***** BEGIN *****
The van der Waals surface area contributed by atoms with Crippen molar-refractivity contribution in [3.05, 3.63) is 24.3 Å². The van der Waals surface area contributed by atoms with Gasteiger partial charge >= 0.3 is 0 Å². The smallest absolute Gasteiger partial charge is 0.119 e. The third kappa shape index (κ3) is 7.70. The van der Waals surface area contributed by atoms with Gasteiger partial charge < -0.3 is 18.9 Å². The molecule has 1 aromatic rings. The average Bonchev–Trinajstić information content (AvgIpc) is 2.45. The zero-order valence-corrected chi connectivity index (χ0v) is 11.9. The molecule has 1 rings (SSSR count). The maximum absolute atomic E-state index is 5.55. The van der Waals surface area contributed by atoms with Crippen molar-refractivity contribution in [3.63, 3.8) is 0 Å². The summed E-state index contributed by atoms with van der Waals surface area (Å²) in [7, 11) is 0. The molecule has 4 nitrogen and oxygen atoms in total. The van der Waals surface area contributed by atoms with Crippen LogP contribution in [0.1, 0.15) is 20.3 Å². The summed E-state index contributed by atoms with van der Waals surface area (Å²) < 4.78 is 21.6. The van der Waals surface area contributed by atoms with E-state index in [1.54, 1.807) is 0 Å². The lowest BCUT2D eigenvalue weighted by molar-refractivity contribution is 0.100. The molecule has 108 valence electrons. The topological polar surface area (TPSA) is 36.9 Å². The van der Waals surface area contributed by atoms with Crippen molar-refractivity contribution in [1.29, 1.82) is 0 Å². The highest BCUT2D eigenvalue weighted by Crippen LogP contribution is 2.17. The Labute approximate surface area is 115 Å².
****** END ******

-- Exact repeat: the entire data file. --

The van der Waals surface area contributed by atoms with Crippen molar-refractivity contribution in [3.05, 3.63) is 24.3 Å². The van der Waals surface area contributed by atoms with Gasteiger partial charge >= 0.3 is 0 Å². The smallest absolute Gasteiger partial charge is 0.119 e. The third kappa shape index (κ3) is 7.70. The van der Waals surface area contributed by atoms with Gasteiger partial charge < -0.3 is 18.9 Å². The molecule has 1 aromatic rings. The average Bonchev–Trinajstić information content (AvgIpc) is 2.45. The zero-order valence-corrected chi connectivity index (χ0v) is 11.9. The molecule has 1 rings (SSSR count). The maximum absolute atomic E-state index is 5.55. The van der Waals surface area contributed by atoms with Crippen molar-refractivity contribution in [3.63, 3.8) is 0 Å². The summed E-state index contributed by atoms with van der Waals surface area (Å²) in [7, 11) is 0. The molecule has 4 nitrogen and oxygen atoms in total. The van der Waals surface area contributed by atoms with Crippen LogP contribution in [0.1, 0.15) is 20.3 Å². The summed E-state index contributed by atoms with van der Waals surface area (Å²) < 4.78 is 21.6. The van der Waals surface area contributed by atoms with E-state index in [1.54, 1.807) is 0 Å². The lowest BCUT2D eigenvalue weighted by molar-refractivity contribution is 0.100. The molecule has 108 valence electrons. The topological polar surface area (TPSA) is 36.9 Å². The van der Waals surface area contributed by atoms with Crippen molar-refractivity contribution in [1.29, 1.82) is 0 Å². The highest BCUT2D eigenvalue weighted by Crippen LogP contribution is 2.17. The Labute approximate surface area is 115 Å².